Mozambique was urged Wednesday to investigate fresh claims that women have been coerced into giving sex or money to receive food aid in regions hit by a four-year insurgency.
Local officials in the northern province of Cabo Delgado have made the demands of women who should be receiving food aid for free from international humanitarian programmes, said Zenaida Machado, a researcher for Human Rights Watch.
“This is very widespread. It’s a common practice,” she said, pointing to similarities from an investigation HRW conducted two years ago after a deadly cyclone hit a separate province.
She said that the exploitation “happens most at the community level”.
Cabo Delgado has been ravaged by intense violence in recent years which has uprooted least 800,000 people from their homes, with more than 3,100 killed – half of them civilians, according to conflict tracking organisation ACLED.
Data collection has been difficult, with most victim unsure of how and where to report the abuses, but the Human Rights Watch report Wednesday backed findings earlier this week from an investigation by Mozambique’s Centre for Investigative Journalism.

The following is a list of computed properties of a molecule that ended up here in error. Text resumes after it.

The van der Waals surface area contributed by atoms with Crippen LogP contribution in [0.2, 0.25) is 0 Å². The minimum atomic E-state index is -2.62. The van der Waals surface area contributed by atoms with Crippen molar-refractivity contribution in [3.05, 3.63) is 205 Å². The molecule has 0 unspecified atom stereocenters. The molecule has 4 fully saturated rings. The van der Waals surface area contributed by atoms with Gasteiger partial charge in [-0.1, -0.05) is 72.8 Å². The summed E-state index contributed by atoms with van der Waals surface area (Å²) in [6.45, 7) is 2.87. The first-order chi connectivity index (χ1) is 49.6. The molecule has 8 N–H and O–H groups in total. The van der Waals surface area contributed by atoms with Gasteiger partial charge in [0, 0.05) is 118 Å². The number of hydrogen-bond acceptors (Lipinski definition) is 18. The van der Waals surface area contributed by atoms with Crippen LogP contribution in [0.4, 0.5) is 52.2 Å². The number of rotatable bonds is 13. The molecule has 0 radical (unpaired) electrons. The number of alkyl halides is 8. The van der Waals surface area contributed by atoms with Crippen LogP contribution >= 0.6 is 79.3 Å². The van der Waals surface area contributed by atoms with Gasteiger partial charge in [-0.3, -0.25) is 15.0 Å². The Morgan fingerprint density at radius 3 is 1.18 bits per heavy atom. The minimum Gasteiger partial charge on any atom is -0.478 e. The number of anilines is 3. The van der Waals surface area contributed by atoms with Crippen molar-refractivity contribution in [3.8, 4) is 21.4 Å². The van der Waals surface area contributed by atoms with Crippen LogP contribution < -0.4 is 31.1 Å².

A national watchdog, the Centre for Public Integrity, reported similar claims in October last year.
However, the United Nations said on Friday it will investigate allegations that survivors of a deadly cyclone in Mozambique are being forced to have sex with community leaders for food.
More than 1,000 people died and tens of thousands were forced from their homes when Cyclone Idai hammered Mozambique before moving inland to Malawi and Zimbabwe, in one of the worst climate-related disasters to hit the southern hemisphere.
The U.N. pledge came a day after Human Rights Watch (HRW) published accounts of female survivors who said they were abused by local leaders and as a second powerful storm, Cyclone Kenneth, pounded the impoverished southeast African nation.
“As with any report on sexual exploitation and abuse, we are acting swiftly to follow-up on these allegations, including with the relevant authorities,” the U.N. Office for the Coordination of Humanitarian Affairs (UNOCHA) said in a statement.
“The U.N. has a zero tolerance policy on sexual exploitation and abuse. It is not, and never will be, acceptable for any person in a position of power to abuse the most vulnerable, let alone in their time of greatest need.” Officials from Mozambique’s disaster management authority were not immediately available for comment.
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